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research computing

Using GenAI to design floor plans and buildings

By | Data, Data sets, Educational, Feature, General Interest, HPC, News, Research, Systems and Services

There is a lot to consider when designing places where humans live and work. How will the space be used? Who’s using the space? What are budget considerations? It is painstaking and time consuming to develop all of those details into something usable. 

What if Generative AI (GenAI) could help? We already know that it can be used to create text, music, and images. Did you know that it can also create building designs and floor plans? 

Dr. Matias del Campo, associate professor of architecture in the Taubman College for Architecture and Urban Planning, has been working to make architectural generative models more robust. He aims to expand on the patterns, structures, and features from the available input data to create architectural works. Himself a registered architect, designer, and educator, del Campo conducts research on advanced design methods in architecture using artificial intelligence techniques.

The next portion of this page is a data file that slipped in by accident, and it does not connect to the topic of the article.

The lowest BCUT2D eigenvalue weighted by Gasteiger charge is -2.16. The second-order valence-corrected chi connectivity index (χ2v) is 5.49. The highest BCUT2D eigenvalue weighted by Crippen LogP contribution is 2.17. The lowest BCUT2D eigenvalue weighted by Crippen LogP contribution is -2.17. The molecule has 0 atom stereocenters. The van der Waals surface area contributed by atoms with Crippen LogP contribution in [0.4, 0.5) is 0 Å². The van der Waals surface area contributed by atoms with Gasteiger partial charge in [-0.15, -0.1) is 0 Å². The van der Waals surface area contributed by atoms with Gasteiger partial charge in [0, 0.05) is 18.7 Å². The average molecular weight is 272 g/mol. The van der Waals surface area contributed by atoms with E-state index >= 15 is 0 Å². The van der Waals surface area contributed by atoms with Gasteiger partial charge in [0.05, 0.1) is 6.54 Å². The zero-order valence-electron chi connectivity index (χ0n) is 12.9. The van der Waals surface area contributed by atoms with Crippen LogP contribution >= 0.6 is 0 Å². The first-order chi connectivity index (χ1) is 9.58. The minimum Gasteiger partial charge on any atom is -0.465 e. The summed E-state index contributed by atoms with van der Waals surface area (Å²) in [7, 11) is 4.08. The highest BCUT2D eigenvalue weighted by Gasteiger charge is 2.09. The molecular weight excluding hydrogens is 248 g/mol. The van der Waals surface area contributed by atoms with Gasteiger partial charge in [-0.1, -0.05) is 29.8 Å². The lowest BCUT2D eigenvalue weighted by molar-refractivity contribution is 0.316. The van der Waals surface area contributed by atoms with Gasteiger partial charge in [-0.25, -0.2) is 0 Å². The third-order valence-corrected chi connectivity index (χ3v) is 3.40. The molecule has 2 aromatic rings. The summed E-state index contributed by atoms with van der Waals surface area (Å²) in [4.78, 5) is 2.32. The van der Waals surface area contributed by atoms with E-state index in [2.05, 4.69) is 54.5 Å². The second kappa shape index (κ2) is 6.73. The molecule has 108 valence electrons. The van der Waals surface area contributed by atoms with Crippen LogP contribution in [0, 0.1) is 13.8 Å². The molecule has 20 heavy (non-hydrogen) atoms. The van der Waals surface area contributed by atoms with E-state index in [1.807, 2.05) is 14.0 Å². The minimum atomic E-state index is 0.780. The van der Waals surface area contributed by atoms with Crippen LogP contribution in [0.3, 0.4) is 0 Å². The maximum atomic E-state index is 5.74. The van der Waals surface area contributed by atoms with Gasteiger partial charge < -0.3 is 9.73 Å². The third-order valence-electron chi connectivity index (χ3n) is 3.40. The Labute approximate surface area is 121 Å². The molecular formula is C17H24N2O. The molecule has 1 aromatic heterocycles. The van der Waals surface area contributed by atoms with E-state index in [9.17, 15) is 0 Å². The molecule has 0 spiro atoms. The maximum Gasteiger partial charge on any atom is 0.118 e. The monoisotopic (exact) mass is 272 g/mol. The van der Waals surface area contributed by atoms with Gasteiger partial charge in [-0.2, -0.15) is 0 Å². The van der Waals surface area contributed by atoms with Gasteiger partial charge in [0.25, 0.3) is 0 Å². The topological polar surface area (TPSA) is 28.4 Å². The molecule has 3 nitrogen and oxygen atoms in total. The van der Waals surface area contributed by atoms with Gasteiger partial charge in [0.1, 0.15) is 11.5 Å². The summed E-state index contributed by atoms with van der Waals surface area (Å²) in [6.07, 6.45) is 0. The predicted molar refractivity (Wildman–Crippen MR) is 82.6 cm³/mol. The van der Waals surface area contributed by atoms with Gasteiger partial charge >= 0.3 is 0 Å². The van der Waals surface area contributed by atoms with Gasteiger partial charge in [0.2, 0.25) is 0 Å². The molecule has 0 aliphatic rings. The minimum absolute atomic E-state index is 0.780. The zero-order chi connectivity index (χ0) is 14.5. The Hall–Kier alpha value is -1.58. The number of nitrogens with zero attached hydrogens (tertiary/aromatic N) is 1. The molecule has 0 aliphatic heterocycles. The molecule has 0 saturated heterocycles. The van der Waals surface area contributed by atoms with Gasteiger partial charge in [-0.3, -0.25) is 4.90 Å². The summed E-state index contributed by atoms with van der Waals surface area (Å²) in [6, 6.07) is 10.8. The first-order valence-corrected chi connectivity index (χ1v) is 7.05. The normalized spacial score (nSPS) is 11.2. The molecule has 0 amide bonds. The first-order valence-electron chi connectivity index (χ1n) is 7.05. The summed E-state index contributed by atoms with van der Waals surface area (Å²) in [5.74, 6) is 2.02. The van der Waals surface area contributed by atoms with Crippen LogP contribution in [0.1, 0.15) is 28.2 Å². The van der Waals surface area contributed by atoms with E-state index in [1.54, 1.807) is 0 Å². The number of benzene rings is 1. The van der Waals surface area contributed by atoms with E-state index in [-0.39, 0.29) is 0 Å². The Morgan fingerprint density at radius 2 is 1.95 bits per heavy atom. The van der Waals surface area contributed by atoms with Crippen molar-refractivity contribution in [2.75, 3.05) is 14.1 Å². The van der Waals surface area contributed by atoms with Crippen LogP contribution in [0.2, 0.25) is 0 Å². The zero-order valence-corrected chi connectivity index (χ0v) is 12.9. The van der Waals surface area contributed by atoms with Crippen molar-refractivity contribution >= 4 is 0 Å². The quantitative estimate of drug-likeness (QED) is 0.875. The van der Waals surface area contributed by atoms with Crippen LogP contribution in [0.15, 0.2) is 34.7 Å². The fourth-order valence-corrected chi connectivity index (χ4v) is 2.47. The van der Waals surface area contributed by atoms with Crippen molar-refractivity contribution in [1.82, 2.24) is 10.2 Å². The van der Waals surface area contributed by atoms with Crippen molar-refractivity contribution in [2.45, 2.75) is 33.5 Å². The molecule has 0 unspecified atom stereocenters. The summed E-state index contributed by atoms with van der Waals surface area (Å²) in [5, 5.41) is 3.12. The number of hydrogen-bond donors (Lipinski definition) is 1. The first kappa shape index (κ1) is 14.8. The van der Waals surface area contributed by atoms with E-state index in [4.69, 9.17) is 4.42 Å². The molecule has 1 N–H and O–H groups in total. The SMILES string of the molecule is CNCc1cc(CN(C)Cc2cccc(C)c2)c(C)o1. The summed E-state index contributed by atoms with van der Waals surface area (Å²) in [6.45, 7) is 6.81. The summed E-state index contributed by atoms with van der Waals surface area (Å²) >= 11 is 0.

He leverages something called neural networks for two projects: 

  • Common House: A project that focuses on floor plan analysis and generation.
  • Model Mine: A large-scale, 3D model housing database for architecture design using Graph Convolutional Neural Networks and 3D Generative Adversarial Networks.

This is an example from the annotated data created from the Common House research project. The main obstacle that has emerged in creating more real-life plans is the lack of databases that are tailored for these architecture applications. The Common House project aims at creating a large-scale dataset for plans with semantic information. Precisely, our data creation pipeline consists of annotating different components of a floor plan, for e.g., Dining Room, Kitchen, Bed Room, etc.

 

Four quadrants showing 9 models each of chairs, laptops, benches, and airplanes